Physics can be difficult to learn, but this blog aims to help you get into physics by connecting your GCSE physics lessons with things you see in the world around you.

## Friday, 23 September 2011

### Pure Magnetism

Magnets are everywhere, on our fridges, holding bags closed, and even keeping some trains on their rails. But where exactly does this magnetism come from? Is it magical? It certainly seems a bit like it, after all you can’t tell the difference between a magnetic piece of metal and a non-magnetic one just by looking. Well, other than all the magnets you may have seen in your school classes are handily painted red and blue.

Let’s start with that childhood game of getting a balloon, blowing it up and rubbing it on your jumper. Once you’ve charged up the static electricity, you found that it sticks to things like the wall, or your sleeping cat. This is because all that rubbing has created a negative charge on the surface of the balloon, which is then attracted to the positive nucleus of the molecules in the surface you want to attach it to. This charge won’t last forever though, because the system wants to return to its normal state.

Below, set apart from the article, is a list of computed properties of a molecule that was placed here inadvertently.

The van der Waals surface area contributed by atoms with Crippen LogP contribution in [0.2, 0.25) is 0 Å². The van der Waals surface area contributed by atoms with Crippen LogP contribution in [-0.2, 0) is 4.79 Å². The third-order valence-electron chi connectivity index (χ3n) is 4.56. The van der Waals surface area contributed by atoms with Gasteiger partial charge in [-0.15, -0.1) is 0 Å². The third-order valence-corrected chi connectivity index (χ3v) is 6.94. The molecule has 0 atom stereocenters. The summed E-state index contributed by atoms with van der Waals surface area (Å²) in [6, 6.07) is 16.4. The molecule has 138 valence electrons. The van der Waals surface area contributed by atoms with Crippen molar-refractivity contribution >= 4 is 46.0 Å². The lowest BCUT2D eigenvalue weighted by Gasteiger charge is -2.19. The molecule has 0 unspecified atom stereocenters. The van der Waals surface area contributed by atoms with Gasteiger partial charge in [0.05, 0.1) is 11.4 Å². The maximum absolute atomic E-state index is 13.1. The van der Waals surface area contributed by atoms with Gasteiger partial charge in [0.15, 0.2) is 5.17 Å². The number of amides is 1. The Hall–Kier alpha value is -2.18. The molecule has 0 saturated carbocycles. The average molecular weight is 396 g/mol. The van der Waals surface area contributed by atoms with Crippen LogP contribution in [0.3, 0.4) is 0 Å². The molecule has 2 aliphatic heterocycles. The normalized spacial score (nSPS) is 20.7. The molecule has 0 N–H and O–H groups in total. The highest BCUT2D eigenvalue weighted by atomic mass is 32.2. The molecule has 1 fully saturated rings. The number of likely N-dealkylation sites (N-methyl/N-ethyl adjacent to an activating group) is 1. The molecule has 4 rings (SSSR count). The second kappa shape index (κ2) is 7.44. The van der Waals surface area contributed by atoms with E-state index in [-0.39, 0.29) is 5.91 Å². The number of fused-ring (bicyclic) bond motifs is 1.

And you can make magnets in a remarkable similar way. If you take two metal rods, both of metal containing plenty of iron (called ferrous metals), and use one to stroke the other, you get a weak magnetic effect. What is happening is that you’re starting to align the molecules so that all their dipoles (a fancy way of saying one side is more positive and the other more negative) match up.

This same effect can be achieved much more strongly if you use another magnet to rub the rod with, as the pull on the molecules and the alignment happens much more strongly. This is usually enough to create a permanent magnet.

So what happens if you cut a magnet in half? Do you get a purely positive bit and a purely negative bit? Thanks to the dipoles, this isn’t the case, if you cut a magnet in half, you get two magnets!